Phosphorescence is much slower about 1 to 10 6 sec

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Phosphorescence is much slower, about 1 to 10 -6 sec. This is because the electron has undergone spin inversion. Remember the Pauli Exclusion Principle. What if we have a sample holder known as a cuvette in the path of Electromagnetic radiation of some energy:
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If the incident light has an incident power, P o , and the exiting light has intensity, P , then the transmittance through the path length b (cm) of the sample is: T = P/P o (Range of 0 to 1) The absorbance at that wavelength is: A ( λ ) = -log( P / P o ) = -log( T ) If we do some calculus, we come up with the Beer-Lambert Law : A ( λ ) = ε λ b C (dimensionless) Beer's Law will deviate at high concentrations of analyte. Solvent is chemically affected by high concentrations of analyte, thus impacting ε The distribution of analyte components as a result of equilibria events is drastically affected by high analyte concentrations An absorption spectrum is a graph showing how A varies with λ .
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Note: Any substance that absorbs visible light will appear colored when white light is transmitted through it or reflected from it. The substance absorbs certain wavelengths of the white light, and our eyes detect the wavelengths that are not absorbed. The observed color is called the complement of the absorbed color. The Absorption Spectrophotometer Light from a continuous source is passed through a monochromator . This monochromatic light travels through a sample of pathlength b, and the radiant power of the emergent light is measured. Visible light generated from a quartz halogen lamp. UV light generated from a deuterium arc lamp. cuvette – sample cell that has flat quartz faces. Quartz transmits both UV and visible light – plastic or glass only transmits visible light. Single-beam spectrophotometer First measure P o for a reference cuvette containing pure solvent. Then replace reference cuvette (containing the blank) with cuvette containing sample to measure P. Block Diagram of Single-beam Spectrophotometer Inconvenient, somewhat inaccurate, poorly suited to continuous measurements Double-beam spectrophotometer Light passes alternately through the reference and sample cuvettes. A chopper is a mirror that rotates in and out of the light path diverting the light between the reference and sample cuvettes. Routine procedure is to first record a baseline spectrum with two reference cuvettes. The absorbance of the reference is then subtracted from the absorbance of the sample to obtain the "true" absorbance at each wavelength.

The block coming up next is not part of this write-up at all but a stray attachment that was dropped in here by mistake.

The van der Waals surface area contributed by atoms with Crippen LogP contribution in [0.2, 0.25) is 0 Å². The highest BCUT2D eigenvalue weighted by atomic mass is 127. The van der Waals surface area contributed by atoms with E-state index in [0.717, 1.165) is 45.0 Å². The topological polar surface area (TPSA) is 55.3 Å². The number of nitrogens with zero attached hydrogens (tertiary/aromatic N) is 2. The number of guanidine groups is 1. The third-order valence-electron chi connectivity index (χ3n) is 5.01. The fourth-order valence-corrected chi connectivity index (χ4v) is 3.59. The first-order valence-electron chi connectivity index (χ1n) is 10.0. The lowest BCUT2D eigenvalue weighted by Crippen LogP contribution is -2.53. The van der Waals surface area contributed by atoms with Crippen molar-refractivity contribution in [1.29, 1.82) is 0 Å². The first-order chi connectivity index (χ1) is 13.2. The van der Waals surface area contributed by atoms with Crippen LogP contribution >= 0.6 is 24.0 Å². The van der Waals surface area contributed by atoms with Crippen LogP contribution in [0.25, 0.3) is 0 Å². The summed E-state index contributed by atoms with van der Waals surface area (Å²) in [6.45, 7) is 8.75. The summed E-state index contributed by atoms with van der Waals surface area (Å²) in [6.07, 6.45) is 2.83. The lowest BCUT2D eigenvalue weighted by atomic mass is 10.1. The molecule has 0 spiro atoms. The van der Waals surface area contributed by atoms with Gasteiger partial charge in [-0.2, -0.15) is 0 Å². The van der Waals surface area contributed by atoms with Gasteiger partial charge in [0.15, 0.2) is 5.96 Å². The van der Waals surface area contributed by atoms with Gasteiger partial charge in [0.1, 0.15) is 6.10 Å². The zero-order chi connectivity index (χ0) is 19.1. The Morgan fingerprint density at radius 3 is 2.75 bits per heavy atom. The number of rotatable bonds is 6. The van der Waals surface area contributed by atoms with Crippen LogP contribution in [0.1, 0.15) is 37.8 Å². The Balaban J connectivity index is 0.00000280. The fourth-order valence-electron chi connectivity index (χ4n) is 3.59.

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Precautions Most spectrophotometers operate best at values for A 0.4 – 0.9 If absorbance too high, intensity is hard to measure. If absorbance too low, hard to distinguish between reference and sample Slight mismatches between reference and sample cuvettes leads to systematic error Samples must be dust free. Cuvettes must be wiped clean before use.
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